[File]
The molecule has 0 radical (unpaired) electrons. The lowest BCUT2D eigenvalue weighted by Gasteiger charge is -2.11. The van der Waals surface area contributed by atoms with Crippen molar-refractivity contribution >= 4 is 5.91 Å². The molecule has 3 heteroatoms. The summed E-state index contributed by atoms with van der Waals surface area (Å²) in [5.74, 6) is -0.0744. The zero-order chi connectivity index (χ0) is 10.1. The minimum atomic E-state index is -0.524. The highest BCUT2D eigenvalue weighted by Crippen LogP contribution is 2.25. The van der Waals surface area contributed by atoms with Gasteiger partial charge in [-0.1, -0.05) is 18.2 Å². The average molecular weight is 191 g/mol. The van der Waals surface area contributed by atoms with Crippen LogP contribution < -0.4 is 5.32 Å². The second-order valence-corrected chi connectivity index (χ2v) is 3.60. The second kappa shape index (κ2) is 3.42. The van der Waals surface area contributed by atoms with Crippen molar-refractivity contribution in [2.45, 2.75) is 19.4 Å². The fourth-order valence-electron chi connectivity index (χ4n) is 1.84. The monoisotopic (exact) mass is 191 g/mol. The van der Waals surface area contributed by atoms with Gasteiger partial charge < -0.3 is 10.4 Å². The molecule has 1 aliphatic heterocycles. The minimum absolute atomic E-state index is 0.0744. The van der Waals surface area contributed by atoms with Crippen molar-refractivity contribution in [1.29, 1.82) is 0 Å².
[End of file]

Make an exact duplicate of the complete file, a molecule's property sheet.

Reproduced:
The molecule has 0 radical (unpaired) electrons. The lowest BCUT2D eigenvalue weighted by Gasteiger charge is -2.11. The van der Waals surface area contributed by atoms with Crippen molar-refractivity contribution >= 4 is 5.91 Å². The molecule has 3 heteroatoms. The summed E-state index contributed by atoms with van der Waals surface area (Å²) in [5.74, 6) is -0.0744. The zero-order chi connectivity index (χ0) is 10.1. The minimum atomic E-state index is -0.524. The highest BCUT2D eigenvalue weighted by Crippen LogP contribution is 2.25. The van der Waals surface area contributed by atoms with Gasteiger partial charge in [-0.1, -0.05) is 18.2 Å². The average molecular weight is 191 g/mol. The van der Waals surface area contributed by atoms with Crippen LogP contribution < -0.4 is 5.32 Å². The second-order valence-corrected chi connectivity index (χ2v) is 3.60. The second kappa shape index (κ2) is 3.42. The van der Waals surface area contributed by atoms with Crippen molar-refractivity contribution in [2.45, 2.75) is 19.4 Å². The fourth-order valence-electron chi connectivity index (χ4n) is 1.84. The monoisotopic (exact) mass is 191 g/mol. The van der Waals surface area contributed by atoms with Gasteiger partial charge < -0.3 is 10.4 Å². The molecule has 1 aliphatic heterocycles. The minimum absolute atomic E-state index is 0.0744. The van der Waals surface area contributed by atoms with Crippen molar-refractivity contribution in [1.29, 1.82) is 0 Å².